The present study investigated the status of potentially harmful drug–drug interactions (PHDI) in older adults, to obtain insight into factors that influence the risk of PHDI.Methods
The present study included Korean people aged ≥65 years who were prescribed one or more drugs included in the list of PHDI under the Beers Criteria 2015 from January to December, 2016 (n = 1 257 317). PHDI were defined based on the Beers Criteria 2015. Among 10 PHDI, a prevalence of >5% was taken to be clinically significant, and the relationships between multiple variables and PHDI were examined.Results
The most frequent PHDI was corticosteroids and non-steroidal anti-inflammatory drugs (n = 259 499, 20.64%), followed by a combination of two or more anticholinergic drugs (n = 139 622, 11.1%), and three or more drugs acting on the central nervous system (n = 86 023, 6.84%). These three types of PHDI were more frequent in women (OR 1.066–1.141) and medical aid beneficiaries (OR 1.095–1.510). The risk of PHDI increased in proportion to the number of healthcare institutions used by the participants and their outpatient visits during the year (OR 1.043–1.079, 1.008–1.010, respectively). The risk of PHDI was low when patients took no more than five medications in a single prescription (OR 0.017–0.791).Conclusions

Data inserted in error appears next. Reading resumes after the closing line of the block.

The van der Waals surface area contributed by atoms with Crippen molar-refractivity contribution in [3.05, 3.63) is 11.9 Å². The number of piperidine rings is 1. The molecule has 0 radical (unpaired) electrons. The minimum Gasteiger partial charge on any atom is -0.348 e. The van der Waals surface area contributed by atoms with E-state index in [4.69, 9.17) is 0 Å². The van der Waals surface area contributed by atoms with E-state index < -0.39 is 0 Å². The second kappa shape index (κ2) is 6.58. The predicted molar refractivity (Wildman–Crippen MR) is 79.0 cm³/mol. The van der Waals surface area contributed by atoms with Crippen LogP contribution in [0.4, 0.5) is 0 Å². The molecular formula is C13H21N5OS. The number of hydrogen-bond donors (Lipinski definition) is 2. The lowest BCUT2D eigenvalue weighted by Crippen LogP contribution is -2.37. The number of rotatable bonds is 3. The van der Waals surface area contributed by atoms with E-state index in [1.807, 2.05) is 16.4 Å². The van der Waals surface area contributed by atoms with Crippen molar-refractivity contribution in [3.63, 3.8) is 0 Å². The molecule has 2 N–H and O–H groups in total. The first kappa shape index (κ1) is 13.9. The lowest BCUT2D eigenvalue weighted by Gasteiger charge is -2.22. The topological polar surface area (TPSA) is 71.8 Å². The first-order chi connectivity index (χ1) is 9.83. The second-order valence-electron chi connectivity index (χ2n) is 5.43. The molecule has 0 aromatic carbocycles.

The findings of the present study highlight the three most frequent PHDI in Korea according to the Beers Criteria 2015. Healthcare providers should take PHDI into account when treating female patients, medical aid beneficiaries, patients using multiple healthcare institutions, frequent outpatient visitors and patients prescribed more than six medications in a single prescription. Geriatr Gerontol Int 2018; ••: ••–••.